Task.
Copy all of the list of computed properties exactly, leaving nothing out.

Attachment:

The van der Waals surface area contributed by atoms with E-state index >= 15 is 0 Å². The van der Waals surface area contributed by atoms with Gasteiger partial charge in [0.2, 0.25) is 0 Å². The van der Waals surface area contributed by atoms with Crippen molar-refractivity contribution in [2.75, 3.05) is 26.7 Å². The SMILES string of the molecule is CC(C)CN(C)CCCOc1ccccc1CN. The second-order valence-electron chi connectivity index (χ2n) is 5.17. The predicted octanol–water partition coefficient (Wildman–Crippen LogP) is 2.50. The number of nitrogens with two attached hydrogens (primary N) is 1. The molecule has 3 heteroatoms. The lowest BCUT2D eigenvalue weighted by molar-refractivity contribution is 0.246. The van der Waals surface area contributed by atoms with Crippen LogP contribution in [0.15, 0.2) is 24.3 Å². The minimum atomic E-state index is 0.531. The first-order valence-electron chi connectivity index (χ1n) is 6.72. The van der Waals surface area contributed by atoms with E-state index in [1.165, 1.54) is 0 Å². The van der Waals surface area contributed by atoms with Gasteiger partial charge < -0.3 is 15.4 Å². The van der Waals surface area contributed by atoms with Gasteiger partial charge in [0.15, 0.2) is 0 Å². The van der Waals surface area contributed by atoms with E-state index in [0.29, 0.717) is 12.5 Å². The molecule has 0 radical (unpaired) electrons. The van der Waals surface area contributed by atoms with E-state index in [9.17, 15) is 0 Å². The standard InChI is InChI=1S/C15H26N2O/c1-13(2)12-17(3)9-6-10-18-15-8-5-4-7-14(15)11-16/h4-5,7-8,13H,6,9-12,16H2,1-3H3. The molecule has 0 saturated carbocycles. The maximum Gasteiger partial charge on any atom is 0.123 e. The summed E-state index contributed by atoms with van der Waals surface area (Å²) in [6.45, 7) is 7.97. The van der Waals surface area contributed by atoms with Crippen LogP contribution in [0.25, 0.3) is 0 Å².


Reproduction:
The van der Waals surface area contributed by atoms with E-state index >= 15 is 0 Å². The van der Waals surface area contributed by atoms with Gasteiger partial charge in [0.2, 0.25) is 0 Å². The van der Waals surface area contributed by atoms with Crippen molar-refractivity contribution in [2.75, 3.05) is 26.7 Å². The SMILES string of the molecule is CC(C)CN(C)CCCOc1ccccc1CN. The second-order valence-electron chi connectivity index (χ2n) is 5.17. The predicted octanol–water partition coefficient (Wildman–Crippen LogP) is 2.50. The number of nitrogens with two attached hydrogens (primary N) is 1. The molecule has 3 heteroatoms. The lowest BCUT2D eigenvalue weighted by molar-refractivity contribution is 0.246. The van der Waals surface area contributed by atoms with Crippen LogP contribution in [0.15, 0.2) is 24.3 Å². The minimum atomic E-state index is 0.531. The first-order valence-electron chi connectivity index (χ1n) is 6.72. The van der Waals surface area contributed by atoms with E-state index in [1.165, 1.54) is 0 Å². The van der Waals surface area contributed by atoms with Gasteiger partial charge < -0.3 is 15.4 Å². The van der Waals surface area contributed by atoms with Gasteiger partial charge in [0.15, 0.2) is 0 Å². The van der Waals surface area contributed by atoms with E-state index in [0.29, 0.717) is 12.5 Å². The molecule has 0 radical (unpaired) electrons. The van der Waals surface area contributed by atoms with E-state index in [9.17, 15) is 0 Å². The standard InChI is InChI=1S/C15H26N2O/c1-13(2)12-17(3)9-6-10-18-15-8-5-4-7-14(15)11-16/h4-5,7-8,13H,6,9-12,16H2,1-3H3. The molecule has 0 saturated carbocycles. The maximum Gasteiger partial charge on any atom is 0.123 e. The summed E-state index contributed by atoms with van der Waals surface area (Å²) in [6.45, 7) is 7.97. The van der Waals surface area contributed by atoms with Crippen LogP contribution in [0.25, 0.3) is 0 Å².